Ford County commissioners gave their blessing to the promotion of a long-time county employee to the office of deputy treasurer, as well as to the man whose task it is to curb the local prairie dog population, at their Feb. 3 meeting.
Sara Woods was promoted this week from tax clerk to deputy treasurer after 17 years of county service that began in the motor vehicles department.
Woods said County Treasurer Debra Pennington has trained her in the ways of the office for several months, so the promotion was one she has long awaited. She said she has Pennington’s blessing to run for the office of treasurer.
“What does this mean to you?” Commissioner Chris Boys asked Woods.
“It means the world to me,” she answered. “It means that you find me trustworthy and for that I thank you. I’m so glad to make it to this point after all my hard work.”
Pennington took office in 2001.
Commissioners welcomed the efforts of David Nichols, director of the county’s noxious weeds department, who said he was ready to treat prairie dogs west of town in accordance with the wildlife damage control license commissioners have issued him.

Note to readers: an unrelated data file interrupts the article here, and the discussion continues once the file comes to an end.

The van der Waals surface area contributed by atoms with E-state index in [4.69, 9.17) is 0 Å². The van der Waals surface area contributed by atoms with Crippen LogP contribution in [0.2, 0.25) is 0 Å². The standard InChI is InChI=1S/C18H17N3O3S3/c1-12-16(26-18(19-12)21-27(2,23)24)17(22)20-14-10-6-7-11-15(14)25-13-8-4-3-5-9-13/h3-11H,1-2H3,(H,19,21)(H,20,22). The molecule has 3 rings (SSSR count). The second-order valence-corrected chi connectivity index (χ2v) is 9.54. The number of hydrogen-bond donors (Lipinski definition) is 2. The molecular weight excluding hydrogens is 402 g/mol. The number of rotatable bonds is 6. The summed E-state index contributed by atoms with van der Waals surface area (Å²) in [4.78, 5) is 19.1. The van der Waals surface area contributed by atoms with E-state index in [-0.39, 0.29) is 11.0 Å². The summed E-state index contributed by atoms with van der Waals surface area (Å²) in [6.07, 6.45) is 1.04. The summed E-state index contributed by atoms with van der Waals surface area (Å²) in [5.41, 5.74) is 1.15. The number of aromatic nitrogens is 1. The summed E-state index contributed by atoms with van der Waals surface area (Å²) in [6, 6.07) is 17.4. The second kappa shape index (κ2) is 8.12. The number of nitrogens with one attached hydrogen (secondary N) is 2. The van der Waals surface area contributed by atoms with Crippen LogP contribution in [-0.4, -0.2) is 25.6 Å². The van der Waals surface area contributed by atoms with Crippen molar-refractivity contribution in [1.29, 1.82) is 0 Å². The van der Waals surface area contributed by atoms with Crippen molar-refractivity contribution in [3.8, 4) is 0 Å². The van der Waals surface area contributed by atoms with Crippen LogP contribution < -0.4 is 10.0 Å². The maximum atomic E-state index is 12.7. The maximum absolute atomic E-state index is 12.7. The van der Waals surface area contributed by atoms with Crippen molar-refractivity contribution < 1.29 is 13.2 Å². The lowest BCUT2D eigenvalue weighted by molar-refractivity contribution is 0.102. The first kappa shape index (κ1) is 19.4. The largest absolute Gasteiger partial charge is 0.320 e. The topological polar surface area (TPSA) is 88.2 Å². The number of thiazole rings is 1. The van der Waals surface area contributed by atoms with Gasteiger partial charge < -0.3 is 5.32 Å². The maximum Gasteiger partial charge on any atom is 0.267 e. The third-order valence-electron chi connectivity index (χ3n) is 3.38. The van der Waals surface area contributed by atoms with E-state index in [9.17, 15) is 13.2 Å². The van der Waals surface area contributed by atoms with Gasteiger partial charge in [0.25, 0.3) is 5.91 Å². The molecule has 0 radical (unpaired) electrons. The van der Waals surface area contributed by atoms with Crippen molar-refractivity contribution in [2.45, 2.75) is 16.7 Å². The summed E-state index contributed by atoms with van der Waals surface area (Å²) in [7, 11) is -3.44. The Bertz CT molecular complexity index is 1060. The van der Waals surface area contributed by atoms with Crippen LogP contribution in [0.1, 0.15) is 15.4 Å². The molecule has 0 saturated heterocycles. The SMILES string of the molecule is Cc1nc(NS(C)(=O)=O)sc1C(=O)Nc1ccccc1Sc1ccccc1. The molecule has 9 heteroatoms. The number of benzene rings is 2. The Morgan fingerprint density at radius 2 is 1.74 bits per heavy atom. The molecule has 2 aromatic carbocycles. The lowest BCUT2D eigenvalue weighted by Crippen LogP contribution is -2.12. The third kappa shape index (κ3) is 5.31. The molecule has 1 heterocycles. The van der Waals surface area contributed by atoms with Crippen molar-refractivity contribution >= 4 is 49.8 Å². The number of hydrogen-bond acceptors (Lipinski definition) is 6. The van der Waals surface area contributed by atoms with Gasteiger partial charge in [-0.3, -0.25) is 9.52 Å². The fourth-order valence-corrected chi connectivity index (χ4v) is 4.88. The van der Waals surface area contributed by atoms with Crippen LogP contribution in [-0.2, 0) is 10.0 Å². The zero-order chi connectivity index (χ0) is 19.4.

Nichols, together with departmental members, will canvass a 250-acre tract of land west of Dodge City with two four-wheelers loaded with prairie dog bait and visit the manifold holes the species dig and dwell in.
The infestation has caused problems for producers and farmers in the area, he said, who sometimes need to as much as double the acreage they make available to graze a herd of cattle, due to the destructive nature of the species’ home building.
Nichols said the cost to the county will be minimal.
"I'm trying to break even," he said. "This will be more cost effective for the farmers and producers in the area because we're not doing it for the money."
The wildlife damage control will begin this week.